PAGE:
But what’s the point of trying so hard? Soon, with the help of artificial intelligence and GPT-3, young people (and adults!) will be able to whip up perfectly cogent essays in the matter of seconds.
In this mind-boggling article, Steven Johnson explains how neural nets and large language models have combined to craft language that is becoming indistinguable from (and sometimes better than) human writing.
Mr. Johnson writes:
The machines have acquired language. The ability to express ourselves in complex prose has always been one of our defining magic tricks as a species. Until now, if you wanted a system to generate complex, syntactically coherent thoughts, you needed humans to do the work. Now, for the first time, the computers can do it, too.
Are you scared? I am. Despite the wishes of GPT-3’s founders to keep their technology open source in order to “benefit humanity as a whole,” there’s no guarantee that users won’t employ the software for nefarious ends. A current version sometimes spits out racist rhetoric – perhaps an accurate current portrayal of our species. A less-racist update is more palatable but sounds like a proponent of critical race theory. How do we teach values to a computer? Who gets to be the teacher? (45 min)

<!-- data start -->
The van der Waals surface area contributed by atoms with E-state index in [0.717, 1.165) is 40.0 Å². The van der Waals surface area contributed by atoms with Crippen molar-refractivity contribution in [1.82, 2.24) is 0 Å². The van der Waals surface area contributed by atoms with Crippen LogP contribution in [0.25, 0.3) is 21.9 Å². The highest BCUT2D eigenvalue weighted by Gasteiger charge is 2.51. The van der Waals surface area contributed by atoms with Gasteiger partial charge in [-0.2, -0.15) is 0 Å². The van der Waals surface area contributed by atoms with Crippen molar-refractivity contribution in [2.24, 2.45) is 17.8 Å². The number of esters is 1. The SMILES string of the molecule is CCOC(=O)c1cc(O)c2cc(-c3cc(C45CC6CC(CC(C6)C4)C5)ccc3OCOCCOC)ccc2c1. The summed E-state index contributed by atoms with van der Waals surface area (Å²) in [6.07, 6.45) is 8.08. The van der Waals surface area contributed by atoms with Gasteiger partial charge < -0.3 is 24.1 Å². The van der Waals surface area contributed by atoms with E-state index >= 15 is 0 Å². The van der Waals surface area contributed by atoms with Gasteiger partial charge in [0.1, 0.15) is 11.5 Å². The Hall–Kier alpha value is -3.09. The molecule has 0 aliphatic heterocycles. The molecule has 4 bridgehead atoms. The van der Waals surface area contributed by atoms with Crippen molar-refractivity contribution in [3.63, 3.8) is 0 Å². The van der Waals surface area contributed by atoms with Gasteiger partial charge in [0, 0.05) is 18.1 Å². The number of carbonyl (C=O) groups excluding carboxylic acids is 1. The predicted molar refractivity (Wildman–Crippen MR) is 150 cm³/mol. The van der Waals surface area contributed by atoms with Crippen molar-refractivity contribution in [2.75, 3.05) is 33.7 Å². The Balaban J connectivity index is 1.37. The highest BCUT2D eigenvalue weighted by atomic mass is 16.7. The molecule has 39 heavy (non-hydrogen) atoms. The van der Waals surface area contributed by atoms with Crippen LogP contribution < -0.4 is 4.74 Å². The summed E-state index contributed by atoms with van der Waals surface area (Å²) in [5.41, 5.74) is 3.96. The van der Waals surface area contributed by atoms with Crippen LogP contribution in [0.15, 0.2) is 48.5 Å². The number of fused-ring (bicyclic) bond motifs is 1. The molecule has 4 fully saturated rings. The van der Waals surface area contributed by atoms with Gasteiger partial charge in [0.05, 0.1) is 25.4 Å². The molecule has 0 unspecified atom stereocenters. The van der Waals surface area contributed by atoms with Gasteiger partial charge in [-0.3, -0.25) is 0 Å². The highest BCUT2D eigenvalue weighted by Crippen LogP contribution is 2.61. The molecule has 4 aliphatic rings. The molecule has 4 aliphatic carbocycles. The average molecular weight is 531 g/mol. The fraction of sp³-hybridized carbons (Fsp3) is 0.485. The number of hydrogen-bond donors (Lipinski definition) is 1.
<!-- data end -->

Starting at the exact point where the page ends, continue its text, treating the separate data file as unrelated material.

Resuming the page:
➡️ Click here to read the article. Or click the headline up top.
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More great articles about artificial intelligence
As an astute loyal reader of The Highlighter, you may be noticing that I’m experimenting with the newsletter’s format and changing things up a bit. Indeed I am! I hope you like and appreciate the extra attention I’m giving to the lead article. After all, it’s the best of the best. But despite my intention to feature fewer articles, I just can’t resist recommending these two outstanding pieces, also exploring the ills of artificial intelligence.
“I’m The Operator,” by Lauren Smiley
Wired Magazine | March 8, 2022
Uber operator Rafaela Vasquez’s gray Volvo SUV was supposed to stop. That’s what the software said it would do. Except it didn’t, killing a bicyclist in the first fatal accident involving an autonomous vehicle back in 2018. Even though the investigation revealed that Uber had stripped Volvo’s automatic braking system, Ms. Vasquez found herself accused of negligent homicide. Is it the human’s fault when the computer gets things wrong? Especially when the computer belongs to a massive corporation that wants to replace the human? (48 min)